Please Note: This article is written for users of the following Microsoft Excel versions: 2007, 2010, 2013, and 2016. If you are using an earlier version (Excel 2003 or earlier), this tip may not work for you. For a version of this tip written specifically for earlier versions of Excel, click here: Deleting Unwanted Styles.
by Allen Wyatt
(last updated July 22, 2017)
When you work with other people who use Excel, it is not unusual to copy worksheets from their workbooks into your own workbook. When you do so, the worksheet isn't the only thing that is copied—Excel also copies their formatting styles to your workbook. Manually deleting the unwanted styles can be a hassle, depending on the number of styles. Removing user-defined styles is very easy, though, if you use a macro. The following macro will quickly delete the unwanted styles:
Sub StyleKill() Dim styT As Style Dim intRet As Integer For Each styT In ActiveWorkbook.Styles If Not styT.BuiltIn Then intRet = MsgBox("Delete style '" & styT.Name & "'?", vbYesNo) If intRet = vbYes Then styT.Delete End If Next styT End Sub
The macro needs just a little user input. Whenever the macro detects a user-defined style, you are asked if you want to delete it. Clicking on the Yes button causes the style to be removed from the workbook.
You should be aware of the limitations of a macro approach such as this. The biggest limitation is that if your workbook is corrupted in any way (and, yes, it is very possible to have corruption in the styles in a workbook), this macro won't fix that corruption. Instead, you may want to look at a handy third-party solution (XLStylesTool) that can work wonders if you need to clean up your styles in a more comprehensive manner. You can find more information about XLStylesTool here:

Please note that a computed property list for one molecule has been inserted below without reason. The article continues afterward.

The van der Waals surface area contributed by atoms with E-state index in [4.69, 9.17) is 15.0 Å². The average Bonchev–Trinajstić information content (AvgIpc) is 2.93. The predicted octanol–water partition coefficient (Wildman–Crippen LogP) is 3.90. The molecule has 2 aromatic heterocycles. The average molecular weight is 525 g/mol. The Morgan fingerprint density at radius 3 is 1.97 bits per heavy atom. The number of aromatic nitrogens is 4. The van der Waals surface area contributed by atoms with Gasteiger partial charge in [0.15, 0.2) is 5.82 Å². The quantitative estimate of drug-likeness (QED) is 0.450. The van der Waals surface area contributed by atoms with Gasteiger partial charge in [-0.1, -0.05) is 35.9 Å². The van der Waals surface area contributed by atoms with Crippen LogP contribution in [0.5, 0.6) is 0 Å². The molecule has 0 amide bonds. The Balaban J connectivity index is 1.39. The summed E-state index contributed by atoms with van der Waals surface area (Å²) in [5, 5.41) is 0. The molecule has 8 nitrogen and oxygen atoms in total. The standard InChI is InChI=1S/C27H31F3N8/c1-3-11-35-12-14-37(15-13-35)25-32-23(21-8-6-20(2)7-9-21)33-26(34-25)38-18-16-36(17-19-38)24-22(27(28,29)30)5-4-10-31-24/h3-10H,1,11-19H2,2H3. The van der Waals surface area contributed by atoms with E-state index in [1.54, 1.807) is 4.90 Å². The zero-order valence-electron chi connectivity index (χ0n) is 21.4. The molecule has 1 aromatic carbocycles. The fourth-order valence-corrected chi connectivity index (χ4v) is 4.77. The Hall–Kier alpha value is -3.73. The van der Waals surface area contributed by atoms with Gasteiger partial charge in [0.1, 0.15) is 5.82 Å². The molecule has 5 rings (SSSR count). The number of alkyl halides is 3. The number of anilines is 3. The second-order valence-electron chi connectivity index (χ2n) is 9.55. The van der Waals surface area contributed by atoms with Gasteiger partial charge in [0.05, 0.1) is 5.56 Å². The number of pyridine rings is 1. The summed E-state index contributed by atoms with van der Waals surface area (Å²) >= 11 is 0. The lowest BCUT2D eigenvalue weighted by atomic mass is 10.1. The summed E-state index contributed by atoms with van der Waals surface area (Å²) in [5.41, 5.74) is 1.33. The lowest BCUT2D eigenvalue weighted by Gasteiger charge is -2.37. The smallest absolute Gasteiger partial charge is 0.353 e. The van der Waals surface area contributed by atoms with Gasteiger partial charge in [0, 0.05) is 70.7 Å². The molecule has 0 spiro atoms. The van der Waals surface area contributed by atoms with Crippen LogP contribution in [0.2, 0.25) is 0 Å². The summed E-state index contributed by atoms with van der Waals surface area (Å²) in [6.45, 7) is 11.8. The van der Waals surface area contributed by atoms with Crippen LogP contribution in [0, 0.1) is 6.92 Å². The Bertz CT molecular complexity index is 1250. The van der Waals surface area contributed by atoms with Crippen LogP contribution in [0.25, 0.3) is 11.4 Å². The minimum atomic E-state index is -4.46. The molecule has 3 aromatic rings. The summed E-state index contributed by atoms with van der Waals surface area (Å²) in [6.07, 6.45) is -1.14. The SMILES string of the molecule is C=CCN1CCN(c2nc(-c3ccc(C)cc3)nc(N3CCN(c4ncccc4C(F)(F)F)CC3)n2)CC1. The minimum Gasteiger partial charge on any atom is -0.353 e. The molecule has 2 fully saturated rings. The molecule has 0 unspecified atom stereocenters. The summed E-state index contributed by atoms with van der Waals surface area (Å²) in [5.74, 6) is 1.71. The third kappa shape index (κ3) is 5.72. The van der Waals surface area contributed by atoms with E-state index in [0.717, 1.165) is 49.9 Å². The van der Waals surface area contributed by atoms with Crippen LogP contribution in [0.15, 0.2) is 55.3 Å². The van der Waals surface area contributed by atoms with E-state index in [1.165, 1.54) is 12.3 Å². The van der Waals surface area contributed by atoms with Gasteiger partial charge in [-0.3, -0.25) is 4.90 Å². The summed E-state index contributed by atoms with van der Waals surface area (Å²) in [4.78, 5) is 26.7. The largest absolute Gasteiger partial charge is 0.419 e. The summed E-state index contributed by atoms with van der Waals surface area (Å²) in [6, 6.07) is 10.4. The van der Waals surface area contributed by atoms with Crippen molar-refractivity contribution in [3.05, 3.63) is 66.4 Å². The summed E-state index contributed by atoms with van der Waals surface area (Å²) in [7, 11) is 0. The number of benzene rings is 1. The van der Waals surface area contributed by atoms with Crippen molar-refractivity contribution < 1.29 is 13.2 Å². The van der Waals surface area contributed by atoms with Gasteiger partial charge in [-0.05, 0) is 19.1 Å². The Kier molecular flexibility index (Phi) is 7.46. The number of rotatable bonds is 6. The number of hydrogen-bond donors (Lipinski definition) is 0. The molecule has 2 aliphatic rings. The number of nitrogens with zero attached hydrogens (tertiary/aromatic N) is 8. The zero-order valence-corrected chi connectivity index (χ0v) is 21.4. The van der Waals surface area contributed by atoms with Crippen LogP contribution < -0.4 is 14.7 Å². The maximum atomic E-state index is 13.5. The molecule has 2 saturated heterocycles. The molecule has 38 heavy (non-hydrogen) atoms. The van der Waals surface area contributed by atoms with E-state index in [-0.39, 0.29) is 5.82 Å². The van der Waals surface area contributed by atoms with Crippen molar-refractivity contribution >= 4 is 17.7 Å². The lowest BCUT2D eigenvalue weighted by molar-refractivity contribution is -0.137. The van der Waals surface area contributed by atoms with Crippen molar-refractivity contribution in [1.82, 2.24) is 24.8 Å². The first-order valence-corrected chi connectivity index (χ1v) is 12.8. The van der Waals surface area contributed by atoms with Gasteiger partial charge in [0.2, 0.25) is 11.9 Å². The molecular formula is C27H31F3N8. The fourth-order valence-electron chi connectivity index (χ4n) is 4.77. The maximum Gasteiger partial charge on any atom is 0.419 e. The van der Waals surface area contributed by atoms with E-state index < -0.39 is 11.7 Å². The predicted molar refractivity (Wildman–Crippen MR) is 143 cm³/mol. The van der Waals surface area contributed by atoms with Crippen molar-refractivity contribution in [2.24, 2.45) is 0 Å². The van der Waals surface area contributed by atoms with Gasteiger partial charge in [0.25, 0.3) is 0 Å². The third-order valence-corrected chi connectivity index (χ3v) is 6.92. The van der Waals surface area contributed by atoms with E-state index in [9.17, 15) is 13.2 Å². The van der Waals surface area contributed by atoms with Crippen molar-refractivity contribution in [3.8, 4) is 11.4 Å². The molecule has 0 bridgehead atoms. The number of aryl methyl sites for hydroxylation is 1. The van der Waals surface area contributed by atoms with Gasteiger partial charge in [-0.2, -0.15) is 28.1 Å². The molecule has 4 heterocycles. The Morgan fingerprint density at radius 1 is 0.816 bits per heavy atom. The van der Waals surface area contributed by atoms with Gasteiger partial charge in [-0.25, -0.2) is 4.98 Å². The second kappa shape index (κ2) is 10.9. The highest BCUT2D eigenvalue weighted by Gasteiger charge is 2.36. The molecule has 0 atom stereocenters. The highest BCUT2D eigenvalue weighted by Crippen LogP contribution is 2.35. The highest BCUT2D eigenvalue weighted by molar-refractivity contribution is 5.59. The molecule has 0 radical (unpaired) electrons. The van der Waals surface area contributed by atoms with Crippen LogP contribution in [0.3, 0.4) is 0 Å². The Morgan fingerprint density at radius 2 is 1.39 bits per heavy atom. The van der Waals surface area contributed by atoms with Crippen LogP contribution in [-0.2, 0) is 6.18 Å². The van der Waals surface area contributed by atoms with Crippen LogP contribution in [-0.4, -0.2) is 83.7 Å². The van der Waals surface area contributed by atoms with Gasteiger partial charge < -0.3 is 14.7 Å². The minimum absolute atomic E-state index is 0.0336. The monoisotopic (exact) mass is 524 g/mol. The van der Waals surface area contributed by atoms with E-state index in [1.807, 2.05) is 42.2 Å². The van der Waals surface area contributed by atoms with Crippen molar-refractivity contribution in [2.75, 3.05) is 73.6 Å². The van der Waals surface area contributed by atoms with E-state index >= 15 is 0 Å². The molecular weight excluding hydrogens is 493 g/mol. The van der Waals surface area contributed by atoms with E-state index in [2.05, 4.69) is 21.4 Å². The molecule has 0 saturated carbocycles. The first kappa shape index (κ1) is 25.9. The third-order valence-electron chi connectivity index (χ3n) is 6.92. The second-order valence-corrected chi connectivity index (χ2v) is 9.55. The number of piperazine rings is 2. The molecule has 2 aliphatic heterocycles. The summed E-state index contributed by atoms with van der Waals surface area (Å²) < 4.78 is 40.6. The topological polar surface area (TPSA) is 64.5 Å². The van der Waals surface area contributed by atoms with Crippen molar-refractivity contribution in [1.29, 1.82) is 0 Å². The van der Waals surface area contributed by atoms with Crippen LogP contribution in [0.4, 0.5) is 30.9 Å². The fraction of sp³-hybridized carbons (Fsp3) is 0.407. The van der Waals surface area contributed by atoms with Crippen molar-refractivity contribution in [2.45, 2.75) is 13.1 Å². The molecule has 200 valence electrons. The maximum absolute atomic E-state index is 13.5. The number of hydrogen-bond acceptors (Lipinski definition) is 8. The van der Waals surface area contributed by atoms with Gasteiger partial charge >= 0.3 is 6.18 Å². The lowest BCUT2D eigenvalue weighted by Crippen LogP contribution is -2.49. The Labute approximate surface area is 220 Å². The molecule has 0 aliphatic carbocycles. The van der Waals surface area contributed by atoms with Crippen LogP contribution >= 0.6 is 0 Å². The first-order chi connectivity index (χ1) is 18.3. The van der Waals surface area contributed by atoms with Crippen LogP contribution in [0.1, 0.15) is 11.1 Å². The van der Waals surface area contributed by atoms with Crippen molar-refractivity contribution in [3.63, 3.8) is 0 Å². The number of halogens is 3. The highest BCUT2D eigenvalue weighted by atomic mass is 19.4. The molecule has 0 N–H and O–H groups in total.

ExcelTips is your source for cost-effective Microsoft Excel training. This tip (12259) applies to Microsoft Excel 2007, 2010, 2013, and 2016. You can find a version of this tip for the older menu interface of Excel here: Deleting Unwanted Styles.
Create Custom Apps with VBA! Discover how to extend the capabilities of Office 2013 (Word, Excel, PowerPoint, Outlook, and Access) with VBA programming, using it for writing macros, automating Office applications, and creating custom applications. Check out Mastering VBA for Office 2013 today!
When you format your data as a table, Excel allows you to apply a style to that table. You can even create your own table ...Discover More
When you save a workbook, you expect Excel to remember the formatting you applied in the worksheets in that workbook. If ...Discover More
Have you ever seen a worksheet in which some zero values have a negative sign in front of them? There's a reason for this, as ...Discover More
FREE SERVICE: Get tips like this every week in ExcelTips, a free productivity newsletter. Enter your address and click "Subscribe."
Got a version of Excel that uses the ribbon interface (Excel 2007 or later)? This site is for you! If you use an earlier version of Excel, visit our ExcelTips site focusing on the menu interface.